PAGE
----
Sam hurried after Dillard. "He was a bit dodgy, wasn't he? What was that all about? We can't afford a monkey."
"We can if we sell weed futures." Dill paused and turned, sending a small stone flying into the road. Sam heard it ping off a passing car. "In the stock market they trade in pork futures, see, the probability that pork will be available in the future."
Sam shook his head, slowly in case it came off. "I never could understand the stock market."
"It's just an algorithm." Dillard resumed walking into town. "Imagine a spreadsheet that has cells pertaining to everything going on in the world. All the wars, trade embargoes, government weapons contracts, environmental pressure groups... each cell affecting the probability that a commodity will rise or drop in demand or be taken over by a competitor. You just buy shares that have the highest probability of increasing and get rid of them when the price is about to fall."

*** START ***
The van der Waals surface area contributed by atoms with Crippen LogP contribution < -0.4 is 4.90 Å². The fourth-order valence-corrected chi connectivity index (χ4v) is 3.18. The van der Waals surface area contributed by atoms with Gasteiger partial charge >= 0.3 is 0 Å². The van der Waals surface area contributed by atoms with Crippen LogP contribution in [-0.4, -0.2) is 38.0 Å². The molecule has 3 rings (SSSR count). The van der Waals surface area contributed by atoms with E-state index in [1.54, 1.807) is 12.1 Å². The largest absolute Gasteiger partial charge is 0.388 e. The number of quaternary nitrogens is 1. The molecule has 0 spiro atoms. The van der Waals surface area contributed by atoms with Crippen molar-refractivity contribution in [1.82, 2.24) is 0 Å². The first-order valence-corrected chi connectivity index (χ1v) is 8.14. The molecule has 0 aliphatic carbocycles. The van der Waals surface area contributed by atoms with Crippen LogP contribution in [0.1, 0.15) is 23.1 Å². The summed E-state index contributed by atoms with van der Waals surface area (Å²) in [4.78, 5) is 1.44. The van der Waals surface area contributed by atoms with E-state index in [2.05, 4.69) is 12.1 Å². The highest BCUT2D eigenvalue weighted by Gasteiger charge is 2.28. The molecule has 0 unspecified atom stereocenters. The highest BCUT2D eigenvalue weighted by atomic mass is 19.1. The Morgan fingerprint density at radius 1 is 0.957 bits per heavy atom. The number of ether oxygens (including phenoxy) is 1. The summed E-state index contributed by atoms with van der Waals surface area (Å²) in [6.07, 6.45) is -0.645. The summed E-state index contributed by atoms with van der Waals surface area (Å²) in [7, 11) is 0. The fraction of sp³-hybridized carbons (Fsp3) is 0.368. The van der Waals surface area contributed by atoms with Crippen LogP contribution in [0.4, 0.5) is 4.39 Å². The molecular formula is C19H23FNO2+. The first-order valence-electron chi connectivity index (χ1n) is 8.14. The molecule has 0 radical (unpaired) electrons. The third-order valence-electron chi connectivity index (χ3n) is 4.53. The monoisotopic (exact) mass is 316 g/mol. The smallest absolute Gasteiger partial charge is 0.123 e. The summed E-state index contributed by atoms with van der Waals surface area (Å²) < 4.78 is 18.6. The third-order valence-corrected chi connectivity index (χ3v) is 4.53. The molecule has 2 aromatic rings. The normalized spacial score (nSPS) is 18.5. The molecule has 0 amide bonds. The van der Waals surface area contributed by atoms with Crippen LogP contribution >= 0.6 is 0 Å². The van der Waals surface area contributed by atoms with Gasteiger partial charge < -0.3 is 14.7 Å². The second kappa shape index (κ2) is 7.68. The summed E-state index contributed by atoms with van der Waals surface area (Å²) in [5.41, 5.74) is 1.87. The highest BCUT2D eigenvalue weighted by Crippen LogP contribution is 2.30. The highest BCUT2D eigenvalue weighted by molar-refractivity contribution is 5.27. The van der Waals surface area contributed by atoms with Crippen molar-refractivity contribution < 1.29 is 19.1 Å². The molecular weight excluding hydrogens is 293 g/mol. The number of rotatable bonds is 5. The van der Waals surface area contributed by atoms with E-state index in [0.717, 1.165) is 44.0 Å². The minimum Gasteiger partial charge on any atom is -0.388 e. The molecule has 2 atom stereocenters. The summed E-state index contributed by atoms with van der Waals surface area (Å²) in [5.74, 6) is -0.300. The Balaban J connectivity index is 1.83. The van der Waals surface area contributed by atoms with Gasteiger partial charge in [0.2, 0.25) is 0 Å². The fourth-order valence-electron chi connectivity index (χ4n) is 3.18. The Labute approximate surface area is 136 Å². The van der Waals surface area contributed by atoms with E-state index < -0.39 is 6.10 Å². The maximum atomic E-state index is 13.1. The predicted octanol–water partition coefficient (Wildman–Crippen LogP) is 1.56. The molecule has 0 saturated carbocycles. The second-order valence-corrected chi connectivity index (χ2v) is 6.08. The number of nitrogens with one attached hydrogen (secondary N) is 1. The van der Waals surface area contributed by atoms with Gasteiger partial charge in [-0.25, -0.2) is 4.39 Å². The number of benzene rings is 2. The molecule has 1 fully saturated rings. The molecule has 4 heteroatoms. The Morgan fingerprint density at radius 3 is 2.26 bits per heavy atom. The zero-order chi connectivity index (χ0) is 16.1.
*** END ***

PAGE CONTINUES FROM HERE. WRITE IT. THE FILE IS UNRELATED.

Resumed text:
"So it's just betting then?"
"Respectable betting but essentially, yes."
"And weed futures?"
"We ask people to give us money now for weed we'll have in the future, meaning they pay today's prices for weed that will be worth more when they receive it."
"Begging on a promise then?"
Dillard grinned, kicking another stone along the pavement. "Pretty much, but what a promise!
"Susan Pritchard made me a promise."
"That bird in HR? What sort of promise?"
"She said if I sorted out her software glitches, I'd see something to my advantage."
"And did you?"
"Yeah. It was just a paging conflict between her word processor and her movie viewer."
"No... did you see something to your advantage?"
"Yeah. She showed me the test paper for the Economics exam."
"You don't take economics, though."